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13th November 2018 Bea Udeh

If you don’t ask you don’t get… #ADA

ADA 3.0 Fellow Kate Newall feels that balletLORENT is way ahead of the game when it comes to Cultural Democracy.  So, what’s the next step?

At balletLORENT we like to think of ourselves as doing things a bit differently. We’re kind of a gang of dance misfits who believe dance is for everyone. We try to reflect this in the artistic work we create, the ways in which we talk about it, who we engage with and the people who perform with our company.

A bit of background…
Liv Lorent founded balletLORENT in 1993. She couldn’t afford to pay professional dancers so as part of a local government scheme she employed members of the public who were claiming jobseekers’ allowance, paying them a daily fee. She made PassAge to Passion in 1996, a piece involving 80 people from Central Newcastle aged between 14-80 and was called “disgusting” for not working with trained dancers, fast forward 25 years and working with the community is now an Arts Council objective!

During the current tour of our family production Rumpelstiltskin we have 9 school children aged 4-9 and 4 older people aged 70+ appearing on stage with our professional cast. These community members are from schools and knitting groups in particularly socio-economically deprived areas local to each venue. We arrange for the families and friends of the community cast to have discounted or free tickets to watch them.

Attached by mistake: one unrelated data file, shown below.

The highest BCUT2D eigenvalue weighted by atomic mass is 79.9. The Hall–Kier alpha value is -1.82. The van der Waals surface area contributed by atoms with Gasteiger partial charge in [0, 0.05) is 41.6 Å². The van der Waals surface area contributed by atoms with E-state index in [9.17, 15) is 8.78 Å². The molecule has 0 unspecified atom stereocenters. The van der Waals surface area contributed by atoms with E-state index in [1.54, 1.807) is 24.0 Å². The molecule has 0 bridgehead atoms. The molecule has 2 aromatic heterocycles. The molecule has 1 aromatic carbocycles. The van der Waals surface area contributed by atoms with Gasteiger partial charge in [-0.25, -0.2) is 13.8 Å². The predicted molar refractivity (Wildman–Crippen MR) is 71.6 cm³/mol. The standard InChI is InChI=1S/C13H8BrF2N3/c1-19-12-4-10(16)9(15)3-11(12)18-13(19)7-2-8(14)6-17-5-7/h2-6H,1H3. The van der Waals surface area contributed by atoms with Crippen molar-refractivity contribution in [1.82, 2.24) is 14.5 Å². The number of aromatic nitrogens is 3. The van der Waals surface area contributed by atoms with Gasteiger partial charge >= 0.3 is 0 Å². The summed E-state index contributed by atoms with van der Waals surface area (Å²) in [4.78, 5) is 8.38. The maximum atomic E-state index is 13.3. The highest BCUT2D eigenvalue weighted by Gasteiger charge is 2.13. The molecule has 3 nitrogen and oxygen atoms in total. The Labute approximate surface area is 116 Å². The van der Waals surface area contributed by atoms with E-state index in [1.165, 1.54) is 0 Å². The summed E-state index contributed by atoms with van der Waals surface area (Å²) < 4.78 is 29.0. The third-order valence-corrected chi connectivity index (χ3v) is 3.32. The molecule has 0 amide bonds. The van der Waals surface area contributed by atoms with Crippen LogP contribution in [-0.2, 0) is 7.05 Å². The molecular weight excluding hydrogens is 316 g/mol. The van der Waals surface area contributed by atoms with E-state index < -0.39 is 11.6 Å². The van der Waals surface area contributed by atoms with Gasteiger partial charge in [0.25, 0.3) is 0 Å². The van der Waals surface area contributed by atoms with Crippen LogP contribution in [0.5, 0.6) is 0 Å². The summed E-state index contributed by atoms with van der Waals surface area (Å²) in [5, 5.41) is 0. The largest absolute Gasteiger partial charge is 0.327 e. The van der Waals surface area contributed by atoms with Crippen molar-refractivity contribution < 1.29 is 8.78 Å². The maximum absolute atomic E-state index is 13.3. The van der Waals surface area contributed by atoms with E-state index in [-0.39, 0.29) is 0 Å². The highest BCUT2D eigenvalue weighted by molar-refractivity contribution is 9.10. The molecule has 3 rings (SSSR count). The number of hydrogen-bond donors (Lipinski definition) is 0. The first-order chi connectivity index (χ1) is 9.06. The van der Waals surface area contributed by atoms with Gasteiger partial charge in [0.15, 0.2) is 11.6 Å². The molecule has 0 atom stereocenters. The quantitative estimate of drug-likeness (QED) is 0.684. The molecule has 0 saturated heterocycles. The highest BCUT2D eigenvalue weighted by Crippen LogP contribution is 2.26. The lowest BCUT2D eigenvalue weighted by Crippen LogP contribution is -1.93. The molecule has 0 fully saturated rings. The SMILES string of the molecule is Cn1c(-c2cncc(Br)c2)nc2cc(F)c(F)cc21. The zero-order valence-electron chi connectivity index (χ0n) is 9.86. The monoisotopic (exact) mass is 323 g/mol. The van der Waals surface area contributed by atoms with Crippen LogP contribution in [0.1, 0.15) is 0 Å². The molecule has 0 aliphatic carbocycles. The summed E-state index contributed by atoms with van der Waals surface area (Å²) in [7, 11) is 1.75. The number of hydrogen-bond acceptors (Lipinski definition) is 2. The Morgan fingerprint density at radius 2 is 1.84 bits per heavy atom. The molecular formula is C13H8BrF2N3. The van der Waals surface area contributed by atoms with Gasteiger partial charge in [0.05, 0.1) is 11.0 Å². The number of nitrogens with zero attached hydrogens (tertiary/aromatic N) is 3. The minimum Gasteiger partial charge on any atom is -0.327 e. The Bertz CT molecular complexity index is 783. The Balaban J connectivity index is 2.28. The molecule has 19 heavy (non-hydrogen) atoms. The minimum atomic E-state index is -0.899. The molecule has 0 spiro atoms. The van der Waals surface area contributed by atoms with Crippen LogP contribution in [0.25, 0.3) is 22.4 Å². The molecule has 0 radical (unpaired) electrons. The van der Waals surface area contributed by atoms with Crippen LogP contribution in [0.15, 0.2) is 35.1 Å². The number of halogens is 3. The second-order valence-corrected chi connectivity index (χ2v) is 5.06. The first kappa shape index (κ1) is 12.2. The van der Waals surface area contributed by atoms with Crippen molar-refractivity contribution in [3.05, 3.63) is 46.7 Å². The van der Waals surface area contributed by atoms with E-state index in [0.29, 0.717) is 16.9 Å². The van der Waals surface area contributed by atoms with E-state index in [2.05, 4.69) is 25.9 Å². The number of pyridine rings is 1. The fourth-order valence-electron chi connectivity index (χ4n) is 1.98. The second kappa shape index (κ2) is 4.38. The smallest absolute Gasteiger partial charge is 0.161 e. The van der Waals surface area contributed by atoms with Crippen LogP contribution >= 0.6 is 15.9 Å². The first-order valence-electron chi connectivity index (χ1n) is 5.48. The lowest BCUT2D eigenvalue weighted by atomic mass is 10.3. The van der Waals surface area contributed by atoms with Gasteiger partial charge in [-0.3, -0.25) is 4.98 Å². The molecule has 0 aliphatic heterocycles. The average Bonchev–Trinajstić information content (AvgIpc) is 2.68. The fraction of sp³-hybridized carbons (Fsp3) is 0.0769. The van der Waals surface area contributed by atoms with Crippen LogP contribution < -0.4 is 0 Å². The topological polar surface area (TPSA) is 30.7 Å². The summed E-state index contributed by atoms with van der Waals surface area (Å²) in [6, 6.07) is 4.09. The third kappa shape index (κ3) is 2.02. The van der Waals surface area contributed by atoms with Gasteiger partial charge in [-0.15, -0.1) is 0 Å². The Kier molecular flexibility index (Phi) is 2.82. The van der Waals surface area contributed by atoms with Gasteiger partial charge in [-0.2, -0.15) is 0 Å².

What do we gain?
We have a stage full of people that reflect those people in the audience and in life.

When speaking to my brilliant mentor Sarah Boiling, we discussed the barriers we break already, but we need to do more. Amongst my jumble of thoughts were:
– We’re called balletLORENT but we don’t make classical ballet, we’re really more dance theatre. Does the word ballet put people off? Is it intimidating?
– What can we do about the parents of children who don’t want them to take part in a dance workshop? Sadly, this is mainly the parents of little boys.
– We try to write about our work in a non “dance speak” way – but how can we be sure this is translating? We’re from a dance and arts background ourselves.
– Are we reaching a diverse audience other than those we have direct contact with?
– Will attending the theatre, specifically a dance production, ever be seen as anything other than a posh middle-class luxury? How can we change this other than the things we already do?

I could go on and on, but deep breaths, one step at a time…

Sarah and I chatted about the issue with the word “ballet” and the queries I had regarding the language we’re using. The results are that I will hold my first ever focus group (thank you Audience Diversity Academy for giving me the push that I needed!), at CAST in Doncaster. I’ll speak to 10 members of the audience, specifically those that have never seen balletLORENT before or attended a performance at CAST.

Watch this space!



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